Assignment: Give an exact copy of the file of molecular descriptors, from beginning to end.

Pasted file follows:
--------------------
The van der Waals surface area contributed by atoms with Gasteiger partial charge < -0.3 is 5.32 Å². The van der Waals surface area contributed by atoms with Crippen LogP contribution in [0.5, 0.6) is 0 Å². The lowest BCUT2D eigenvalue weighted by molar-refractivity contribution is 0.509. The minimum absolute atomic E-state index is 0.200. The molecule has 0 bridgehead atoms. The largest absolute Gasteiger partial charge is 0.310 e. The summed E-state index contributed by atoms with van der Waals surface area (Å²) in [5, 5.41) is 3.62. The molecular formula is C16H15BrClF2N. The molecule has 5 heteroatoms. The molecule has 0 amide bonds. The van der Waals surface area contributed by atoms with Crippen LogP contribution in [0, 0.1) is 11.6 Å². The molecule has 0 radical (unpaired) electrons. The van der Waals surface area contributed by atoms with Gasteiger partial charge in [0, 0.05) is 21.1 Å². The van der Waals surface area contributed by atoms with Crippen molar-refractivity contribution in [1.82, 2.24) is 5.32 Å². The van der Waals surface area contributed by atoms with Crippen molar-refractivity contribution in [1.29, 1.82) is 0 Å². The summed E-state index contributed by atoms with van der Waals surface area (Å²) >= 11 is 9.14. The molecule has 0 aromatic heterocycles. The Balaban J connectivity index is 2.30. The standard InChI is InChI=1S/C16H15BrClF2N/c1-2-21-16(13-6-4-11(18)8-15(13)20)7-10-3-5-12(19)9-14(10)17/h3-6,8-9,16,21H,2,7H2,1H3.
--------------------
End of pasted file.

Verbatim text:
The van der Waals surface area contributed by atoms with Gasteiger partial charge < -0.3 is 5.32 Å². The van der Waals surface area contributed by atoms with Crippen LogP contribution in [0.5, 0.6) is 0 Å². The lowest BCUT2D eigenvalue weighted by molar-refractivity contribution is 0.509. The minimum absolute atomic E-state index is 0.200. The molecule has 0 bridgehead atoms. The largest absolute Gasteiger partial charge is 0.310 e. The summed E-state index contributed by atoms with van der Waals surface area (Å²) in [5, 5.41) is 3.62. The molecular formula is C16H15BrClF2N. The molecule has 5 heteroatoms. The molecule has 0 amide bonds. The van der Waals surface area contributed by atoms with Crippen LogP contribution in [0, 0.1) is 11.6 Å². The molecule has 0 radical (unpaired) electrons. The van der Waals surface area contributed by atoms with Gasteiger partial charge in [0, 0.05) is 21.1 Å². The van der Waals surface area contributed by atoms with Crippen molar-refractivity contribution in [1.82, 2.24) is 5.32 Å². The van der Waals surface area contributed by atoms with Crippen molar-refractivity contribution in [1.29, 1.82) is 0 Å². The summed E-state index contributed by atoms with van der Waals surface area (Å²) >= 11 is 9.14. The molecule has 0 aromatic heterocycles. The Balaban J connectivity index is 2.30. The standard InChI is InChI=1S/C16H15BrClF2N/c1-2-21-16(13-6-4-11(18)8-15(13)20)7-10-3-5-12(19)9-14(10)17/h3-6,8-9,16,21H,2,7H2,1H3.